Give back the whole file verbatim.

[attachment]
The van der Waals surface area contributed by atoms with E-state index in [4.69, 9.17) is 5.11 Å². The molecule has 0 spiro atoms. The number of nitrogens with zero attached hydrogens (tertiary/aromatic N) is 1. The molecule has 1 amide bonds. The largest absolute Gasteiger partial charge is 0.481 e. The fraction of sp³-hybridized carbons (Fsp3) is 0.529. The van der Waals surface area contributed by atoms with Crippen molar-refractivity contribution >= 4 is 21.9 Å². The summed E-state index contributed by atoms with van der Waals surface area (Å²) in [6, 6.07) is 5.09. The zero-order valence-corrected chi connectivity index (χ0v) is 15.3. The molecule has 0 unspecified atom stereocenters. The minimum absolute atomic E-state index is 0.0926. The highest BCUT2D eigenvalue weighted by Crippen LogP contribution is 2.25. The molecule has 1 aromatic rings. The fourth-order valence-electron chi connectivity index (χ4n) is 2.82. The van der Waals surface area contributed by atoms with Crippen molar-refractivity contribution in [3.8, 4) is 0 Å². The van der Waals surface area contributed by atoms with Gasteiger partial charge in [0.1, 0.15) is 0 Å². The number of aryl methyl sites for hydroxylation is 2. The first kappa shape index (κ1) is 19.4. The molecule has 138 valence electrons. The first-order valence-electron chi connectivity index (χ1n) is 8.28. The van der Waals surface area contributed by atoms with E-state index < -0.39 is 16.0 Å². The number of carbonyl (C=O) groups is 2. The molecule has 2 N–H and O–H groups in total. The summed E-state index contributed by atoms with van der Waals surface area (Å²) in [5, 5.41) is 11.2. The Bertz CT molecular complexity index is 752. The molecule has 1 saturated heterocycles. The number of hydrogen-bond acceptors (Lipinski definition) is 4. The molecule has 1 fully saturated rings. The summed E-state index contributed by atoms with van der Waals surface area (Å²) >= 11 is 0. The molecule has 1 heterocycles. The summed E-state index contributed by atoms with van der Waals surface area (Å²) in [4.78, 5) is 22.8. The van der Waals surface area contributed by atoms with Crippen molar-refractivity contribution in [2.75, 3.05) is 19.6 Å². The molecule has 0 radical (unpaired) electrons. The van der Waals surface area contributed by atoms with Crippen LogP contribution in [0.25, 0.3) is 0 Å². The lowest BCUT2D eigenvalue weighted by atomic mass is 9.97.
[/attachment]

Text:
The van der Waals surface area contributed by atoms with E-state index in [4.69, 9.17) is 5.11 Å². The molecule has 0 spiro atoms. The number of nitrogens with zero attached hydrogens (tertiary/aromatic N) is 1. The molecule has 1 amide bonds. The largest absolute Gasteiger partial charge is 0.481 e. The fraction of sp³-hybridized carbons (Fsp3) is 0.529. The van der Waals surface area contributed by atoms with Crippen molar-refractivity contribution >= 4 is 21.9 Å². The summed E-state index contributed by atoms with van der Waals surface area (Å²) in [6, 6.07) is 5.09. The zero-order valence-corrected chi connectivity index (χ0v) is 15.3. The molecule has 0 unspecified atom stereocenters. The minimum absolute atomic E-state index is 0.0926. The highest BCUT2D eigenvalue weighted by Crippen LogP contribution is 2.25. The molecule has 1 aromatic rings. The fourth-order valence-electron chi connectivity index (χ4n) is 2.82. The van der Waals surface area contributed by atoms with Crippen molar-refractivity contribution in [3.8, 4) is 0 Å². The van der Waals surface area contributed by atoms with Gasteiger partial charge in [0.1, 0.15) is 0 Å². The number of aryl methyl sites for hydroxylation is 2. The first kappa shape index (κ1) is 19.4. The molecule has 138 valence electrons. The first-order valence-electron chi connectivity index (χ1n) is 8.28. The van der Waals surface area contributed by atoms with E-state index < -0.39 is 16.0 Å². The number of carbonyl (C=O) groups is 2. The molecule has 2 N–H and O–H groups in total. The summed E-state index contributed by atoms with van der Waals surface area (Å²) in [5, 5.41) is 11.2. The Bertz CT molecular complexity index is 752. The molecule has 1 saturated heterocycles. The number of hydrogen-bond acceptors (Lipinski definition) is 4. The molecule has 1 fully saturated rings. The summed E-state index contributed by atoms with van der Waals surface area (Å²) >= 11 is 0. The molecule has 1 heterocycles. The summed E-state index contributed by atoms with van der Waals surface area (Å²) in [4.78, 5) is 22.8. The van der Waals surface area contributed by atoms with Crippen molar-refractivity contribution in [2.75, 3.05) is 19.6 Å². The molecule has 0 radical (unpaired) electrons. The van der Waals surface area contributed by atoms with Crippen LogP contribution in [0.25, 0.3) is 0 Å². The lowest BCUT2D eigenvalue weighted by atomic mass is 9.97.